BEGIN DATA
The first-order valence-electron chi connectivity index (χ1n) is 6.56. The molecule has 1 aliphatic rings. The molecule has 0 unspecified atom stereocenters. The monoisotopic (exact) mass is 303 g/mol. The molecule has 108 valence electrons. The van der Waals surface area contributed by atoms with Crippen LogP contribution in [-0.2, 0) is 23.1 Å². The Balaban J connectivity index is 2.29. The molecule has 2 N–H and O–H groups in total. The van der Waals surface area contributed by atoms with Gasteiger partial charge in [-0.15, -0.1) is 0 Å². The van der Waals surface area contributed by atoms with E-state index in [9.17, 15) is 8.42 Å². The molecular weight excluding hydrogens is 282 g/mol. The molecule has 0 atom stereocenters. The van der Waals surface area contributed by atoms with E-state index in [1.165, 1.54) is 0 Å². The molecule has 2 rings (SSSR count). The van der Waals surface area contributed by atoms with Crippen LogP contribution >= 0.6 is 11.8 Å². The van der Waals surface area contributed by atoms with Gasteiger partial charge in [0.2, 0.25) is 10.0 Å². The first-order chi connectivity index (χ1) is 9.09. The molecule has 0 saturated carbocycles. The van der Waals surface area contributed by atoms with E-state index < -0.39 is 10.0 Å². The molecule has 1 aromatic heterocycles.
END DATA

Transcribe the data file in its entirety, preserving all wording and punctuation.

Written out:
The first-order valence-electron chi connectivity index (χ1n) is 6.56. The molecule has 1 aliphatic rings. The molecule has 0 unspecified atom stereocenters. The monoisotopic (exact) mass is 303 g/mol. The molecule has 108 valence electrons. The van der Waals surface area contributed by atoms with Crippen LogP contribution in [-0.2, 0) is 23.1 Å². The Balaban J connectivity index is 2.29. The molecule has 2 N–H and O–H groups in total. The van der Waals surface area contributed by atoms with Gasteiger partial charge in [-0.15, -0.1) is 0 Å². The van der Waals surface area contributed by atoms with E-state index in [9.17, 15) is 8.42 Å². The molecular weight excluding hydrogens is 282 g/mol. The molecule has 0 atom stereocenters. The van der Waals surface area contributed by atoms with E-state index in [1.165, 1.54) is 0 Å². The molecule has 2 rings (SSSR count). The van der Waals surface area contributed by atoms with Crippen LogP contribution >= 0.6 is 11.8 Å². The van der Waals surface area contributed by atoms with Gasteiger partial charge in [0.2, 0.25) is 10.0 Å². The first-order chi connectivity index (χ1) is 9.09. The molecule has 0 saturated carbocycles. The van der Waals surface area contributed by atoms with E-state index < -0.39 is 10.0 Å². The molecule has 1 aromatic heterocycles.